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15.6.05

Linguistic Pluralism

Don Herzog wonders whether there might not be something to the English-only movement's demand for monolingualism:

Though linguists and philosophers fret about just how to put the point, language really is intimately wrapped up with culture, if not how people think or see the world. So requiring public schools to do all their teaching in English looks like an assault on ethnic communities and parents' autonomy. But it is true that children who can't speak good English will have a hard time of it in some job markets. And they'll be shut out from important arenas of political debate, too. I don't doubt that there are ugly nativist and racist reasons for rallying to Official English. But you have to be a lunatic to think that there are no plausible reasons on ProEnglish's side of the debate.


I agree that the government has a responsibility to ensure that its citizens have the opportunity to acquire the skills necessary to interact with each other. Given the dominance of English both in face-to-face speech and the media -- and, crucially, its status as the language of the politically, economically, and socially powerful -- that means providing effective and accessible English instruction for both children and adults. However, it also means supporting minority languages as far as is feasible -- for example, through effective and accessible Spanish instruction in areas such as the Southwest where there is a large Spanish-speaking community. It is also important that providing the opportunity to learn English does not turn into paternalistically requiring the use of English by those who would prefer to conduct their business in other languages.

Yet the English-only folks want to go farther than that. There seem to be three main components to the English-only agenda. One is the question of language immersion programs, which I think can be reduced to a pragmatic debate about what teaching method is most effective at providing children with the opportunity to learn a language. I don't claim any expertise on this issue.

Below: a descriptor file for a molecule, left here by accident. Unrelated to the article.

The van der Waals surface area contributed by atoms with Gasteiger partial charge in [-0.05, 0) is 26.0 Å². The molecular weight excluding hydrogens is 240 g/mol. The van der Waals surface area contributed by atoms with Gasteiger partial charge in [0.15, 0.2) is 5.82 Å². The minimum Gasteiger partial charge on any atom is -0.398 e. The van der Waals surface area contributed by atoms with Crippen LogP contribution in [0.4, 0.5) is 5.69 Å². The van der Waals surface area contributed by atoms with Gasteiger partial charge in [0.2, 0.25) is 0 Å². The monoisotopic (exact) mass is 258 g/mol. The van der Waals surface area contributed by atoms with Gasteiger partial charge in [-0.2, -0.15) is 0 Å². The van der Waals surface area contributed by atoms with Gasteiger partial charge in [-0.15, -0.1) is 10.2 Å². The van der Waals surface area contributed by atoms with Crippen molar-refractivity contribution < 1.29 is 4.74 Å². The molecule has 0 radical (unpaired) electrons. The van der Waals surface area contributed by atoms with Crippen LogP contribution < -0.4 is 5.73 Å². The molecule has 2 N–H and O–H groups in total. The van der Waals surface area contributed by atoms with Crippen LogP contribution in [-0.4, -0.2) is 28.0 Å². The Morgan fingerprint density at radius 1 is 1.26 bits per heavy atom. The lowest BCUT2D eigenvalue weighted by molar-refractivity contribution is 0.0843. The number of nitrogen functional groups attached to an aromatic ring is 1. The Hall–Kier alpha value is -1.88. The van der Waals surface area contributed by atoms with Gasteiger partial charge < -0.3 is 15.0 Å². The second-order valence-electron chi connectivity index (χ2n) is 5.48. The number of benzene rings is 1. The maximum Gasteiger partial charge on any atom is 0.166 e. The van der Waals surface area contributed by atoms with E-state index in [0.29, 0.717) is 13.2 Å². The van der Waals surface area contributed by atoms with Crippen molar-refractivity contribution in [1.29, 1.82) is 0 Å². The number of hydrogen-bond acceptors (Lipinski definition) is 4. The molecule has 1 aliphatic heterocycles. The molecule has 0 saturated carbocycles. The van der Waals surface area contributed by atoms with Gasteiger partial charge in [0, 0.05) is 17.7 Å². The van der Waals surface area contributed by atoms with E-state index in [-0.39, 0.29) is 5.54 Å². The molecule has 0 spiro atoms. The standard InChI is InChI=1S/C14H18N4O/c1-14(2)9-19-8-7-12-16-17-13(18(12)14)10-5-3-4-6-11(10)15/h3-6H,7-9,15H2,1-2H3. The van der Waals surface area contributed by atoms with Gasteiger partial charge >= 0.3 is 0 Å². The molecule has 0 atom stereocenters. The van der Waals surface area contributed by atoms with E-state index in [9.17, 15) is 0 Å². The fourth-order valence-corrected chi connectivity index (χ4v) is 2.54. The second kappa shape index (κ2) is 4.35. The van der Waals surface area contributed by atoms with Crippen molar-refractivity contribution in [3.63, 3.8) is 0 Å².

Second is the demand that all government business be carried out solely in English. Often this is phrased as a question of government spending -- that the government is wasting money printing ballots in Tagalog and Navajo that could be better spent elsewhere (or returned to people through tax cuts). But in the grand scheme of things, the expense of translation is a small one. And it's justified by an important need -- that the government should reach out to and serve the people, rather than requiring the people to come to the government and play by its rules.

The third prong of the English-only agenda, which is supported by the "all government business in English" prong, is to get formal recognition of English as the nation's official language. It sends a message that "real Americans use English," turning an empirical coincidence regarding the linguistic composition of the citizenry into a constitutive part of the national identity. This is similar to the demands for nativity scenes on government property, as a statement that this is a Christian country that tolerates other religions rather than a country that happens to be made up of mostly Christians.

There is a reliance here on a strong insider-outsider divide. Rights are premised not on the fact that one is a human being whose interests are materially affected, but on earning membership in the ruling class. Certainly some such boundary is necessary. The question is about how it should be established -- as a hereditary system in which those who were members in the last round define the entry requirements for anyone else asking to be let in, or as an empirical matter in which we look at everyone as having a potentially equal claim to inclusion*?

English-only is an attempt at shoring up a hereditary system of citizenship (citizenship in both the formal and especially the substantive sense). It's a government that sets up criteria by which people may participate, and asks that they do the work of getting themselves up to code (though not necessarily without aid). Linguistic pluralism, on the other hand, demands that the government reach out to those whose interests give them a claim to participation. Rather than speakers of minority languages having to become "one of us," a pluralistic government redefines "us" in order to encompass minority language speakers on as equal a basis as is feasible.

*Compare, as a very rough analogy, the current Bishops of a church selecting their successors in accordance with their own views, versus a legislature that is re-created from scratch based on the will of the wider community.

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